Controller 550 is powered by a power supply signal and a ground signal carried by conductors 518 and 520, and are represented by power signal 552 and ground signal 554, respectively. Power and ground signals for controller 550 are connected to the sink end of cable 500 such that even when switches 532 and 542 are turned off (and consequently power and ground signals are cutoff from the source device), controller 550 can still receive power from the sink device. The functionality of controller 550 and its controlling of switches 532 and 542 is similar to controller 450 and its controlling of switches 432 and 442 described above with reference to FIG. 4. The functionality and operation of signal path 536 is similar to that of signal path 436 described above with reference to FIG. 4 except that signal path 436 connects to the source end of the cable whereas signal path 536 connects to the sink end (thereby can be controlled by the sink device) of the cable. In an exemplary embodiment when a user of a smart phone wants to stream a video playing on his smart phone on to a high-definition television through cable 500, the smart phone is the source device and the television is the sink device. In addition to displaying a video stream from the smart phone on the television (e.g., using conductors 512 and 514), the smart phone's battery can also be charged using the power supply from the television (e.g., using conductor 518).
FIG. 6 is a block diagram depicting cable 600 (e.g., a cable) comprising circuitry coupling to a conductor of cable 600, according to one embodiment. The circuitry can configure cable 600 in a mode of operation where the circuitry can measure a property of cable 600 and communicate the measured information with an external device on either the source end or the sink end. The mode of operation is established by turning on a switch to form a coupling between the circuitry and the conductor without disconnecting a connection between the source end and the sink end of cable 600.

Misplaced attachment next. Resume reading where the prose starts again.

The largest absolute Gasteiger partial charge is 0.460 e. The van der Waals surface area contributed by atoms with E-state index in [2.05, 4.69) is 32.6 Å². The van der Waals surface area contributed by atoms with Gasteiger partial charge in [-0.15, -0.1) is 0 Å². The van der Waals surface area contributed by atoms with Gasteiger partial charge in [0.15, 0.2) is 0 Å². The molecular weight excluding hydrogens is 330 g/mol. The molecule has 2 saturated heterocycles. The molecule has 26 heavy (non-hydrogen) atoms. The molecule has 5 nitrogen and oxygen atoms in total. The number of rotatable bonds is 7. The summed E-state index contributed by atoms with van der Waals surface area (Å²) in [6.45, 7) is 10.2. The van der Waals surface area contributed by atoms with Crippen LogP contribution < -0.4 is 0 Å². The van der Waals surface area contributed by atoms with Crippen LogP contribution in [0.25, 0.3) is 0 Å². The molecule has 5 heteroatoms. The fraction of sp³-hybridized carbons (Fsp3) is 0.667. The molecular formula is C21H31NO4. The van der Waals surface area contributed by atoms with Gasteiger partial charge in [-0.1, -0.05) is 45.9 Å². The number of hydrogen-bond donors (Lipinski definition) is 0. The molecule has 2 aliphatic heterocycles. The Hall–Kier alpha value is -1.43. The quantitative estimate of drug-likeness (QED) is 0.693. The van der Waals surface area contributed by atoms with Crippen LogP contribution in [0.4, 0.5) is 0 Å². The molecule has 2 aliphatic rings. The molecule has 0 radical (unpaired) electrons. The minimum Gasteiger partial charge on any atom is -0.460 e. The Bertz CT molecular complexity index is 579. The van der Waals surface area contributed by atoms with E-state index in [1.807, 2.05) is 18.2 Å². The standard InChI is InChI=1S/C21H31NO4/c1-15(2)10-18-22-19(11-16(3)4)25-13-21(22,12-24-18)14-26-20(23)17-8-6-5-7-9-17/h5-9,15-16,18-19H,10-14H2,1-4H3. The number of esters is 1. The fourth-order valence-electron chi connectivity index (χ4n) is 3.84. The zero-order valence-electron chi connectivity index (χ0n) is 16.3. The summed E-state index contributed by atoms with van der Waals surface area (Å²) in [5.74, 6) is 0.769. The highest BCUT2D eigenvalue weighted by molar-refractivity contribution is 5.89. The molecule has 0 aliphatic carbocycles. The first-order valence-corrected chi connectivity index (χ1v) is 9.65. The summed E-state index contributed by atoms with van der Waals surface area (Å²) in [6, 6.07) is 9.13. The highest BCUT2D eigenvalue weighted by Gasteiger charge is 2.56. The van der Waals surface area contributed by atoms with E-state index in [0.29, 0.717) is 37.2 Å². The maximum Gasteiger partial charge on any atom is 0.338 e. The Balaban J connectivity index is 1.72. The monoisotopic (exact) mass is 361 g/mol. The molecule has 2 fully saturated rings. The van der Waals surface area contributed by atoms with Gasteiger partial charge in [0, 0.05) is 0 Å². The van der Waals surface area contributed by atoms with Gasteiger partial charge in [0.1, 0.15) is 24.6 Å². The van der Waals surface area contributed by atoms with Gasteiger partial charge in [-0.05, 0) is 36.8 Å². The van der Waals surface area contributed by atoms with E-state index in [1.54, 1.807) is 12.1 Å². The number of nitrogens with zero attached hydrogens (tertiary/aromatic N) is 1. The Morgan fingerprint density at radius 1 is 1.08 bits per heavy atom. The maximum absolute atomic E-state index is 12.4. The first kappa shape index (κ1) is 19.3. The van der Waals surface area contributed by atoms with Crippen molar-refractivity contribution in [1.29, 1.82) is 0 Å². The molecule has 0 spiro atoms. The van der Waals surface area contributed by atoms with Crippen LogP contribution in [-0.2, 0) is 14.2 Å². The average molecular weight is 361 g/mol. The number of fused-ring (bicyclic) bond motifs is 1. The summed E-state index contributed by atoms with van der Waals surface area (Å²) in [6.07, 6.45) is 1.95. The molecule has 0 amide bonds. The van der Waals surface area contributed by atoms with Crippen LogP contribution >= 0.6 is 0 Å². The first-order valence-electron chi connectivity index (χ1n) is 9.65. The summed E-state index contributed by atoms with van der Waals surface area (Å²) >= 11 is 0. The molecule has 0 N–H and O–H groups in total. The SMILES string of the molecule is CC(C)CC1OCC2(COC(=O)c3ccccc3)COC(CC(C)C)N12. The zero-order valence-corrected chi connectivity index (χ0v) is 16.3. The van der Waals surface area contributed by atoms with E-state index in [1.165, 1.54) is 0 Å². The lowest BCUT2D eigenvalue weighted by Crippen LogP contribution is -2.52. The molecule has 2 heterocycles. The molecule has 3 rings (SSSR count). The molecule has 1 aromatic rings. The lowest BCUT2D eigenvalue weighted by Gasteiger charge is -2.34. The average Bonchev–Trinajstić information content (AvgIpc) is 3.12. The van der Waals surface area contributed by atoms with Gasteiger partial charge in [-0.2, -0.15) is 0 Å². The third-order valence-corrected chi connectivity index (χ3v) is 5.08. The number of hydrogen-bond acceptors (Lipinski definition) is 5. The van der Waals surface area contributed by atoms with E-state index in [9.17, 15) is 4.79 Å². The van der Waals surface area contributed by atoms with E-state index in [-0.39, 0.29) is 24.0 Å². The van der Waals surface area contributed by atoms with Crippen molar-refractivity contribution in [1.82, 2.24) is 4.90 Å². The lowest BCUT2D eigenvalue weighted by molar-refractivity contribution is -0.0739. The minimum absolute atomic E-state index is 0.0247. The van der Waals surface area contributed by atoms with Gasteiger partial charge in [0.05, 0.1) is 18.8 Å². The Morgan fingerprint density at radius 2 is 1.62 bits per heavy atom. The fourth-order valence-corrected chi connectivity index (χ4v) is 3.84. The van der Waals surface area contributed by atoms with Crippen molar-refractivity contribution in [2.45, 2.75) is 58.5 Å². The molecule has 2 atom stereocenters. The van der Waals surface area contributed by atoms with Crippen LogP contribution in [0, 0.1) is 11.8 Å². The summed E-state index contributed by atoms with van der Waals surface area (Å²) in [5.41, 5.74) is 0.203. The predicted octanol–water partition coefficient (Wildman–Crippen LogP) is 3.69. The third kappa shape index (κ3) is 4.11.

In FIG. 6, the source end of cable 600 is connected with a connector (not shown) that includes pins, TMDS+ 402, TMDS− 404, CBUS− 406, VBUS 408, and GND 410. The sink end of cable 600 is connected with a connector (not shown) that includes pins, TMDS+ 422, TMDS− 424, CBUS 426, VBUS 428, and GND 430. The pins on the source end and the sink end of cable 600 are the same as the pins of cable 400 described above with reference to FIG. 4. Cable 600 includes a set of conductors (i.e., conductors 612, 614, 616, 618, and 620) between each pin of a connector on the source end and the sink end. Each conductor of the set of conductors is used for transmitting data from the source device to the sink device through the connectors at either end. Cable 600 also includes a circuit that comprises controller 650, switch 632, and signal paths between controller 650 and one or more of conductors of the set of conductors.
Switch 632 is connected between conductor 616 (connecting CBUS− pin 406 on source end and CBUS pin 426 on sink end) and controller 650. By turning on switch 632, a connection between conductor 616 and controller 450 through signal path 636 is established. Controller 650 controls switch 632 using control signal 634. When controller 650 turns off switch 632, signal path 636 is placed in a high impedance state so as to not affect the performance of controller 650 due to the external devices (i.e., source or sink devices). On the other hand, when controller 650 turns on switch 632, controller 650 can communicate with either the source device (e.g., via conductor 616 and CBUS− pin 406) or sink device (e.g., via conductor 616 and CBUS pin 426). Controller 650 turns on switch 632 in a signal mode where the source and sink devices are not communicating data between themselves (e.g., first signal mode). Because conductor 616 is not being used by the source and sink devices in the signal mode where the source and sink devices are not communicating data between themselves, controller 650 can communicate with either of the source or sink devices. FIG. 6 further depicts signal path 638 connected between CBUS pin 426 and controller 650 such that controller 650 can be controlled by a sink device even when switch 632 is turned off. In some embodiments, cable 600 does not include signal path 638 and controller 650 can be controlled by a sink device through signal path 636 when switch 632 is turned on.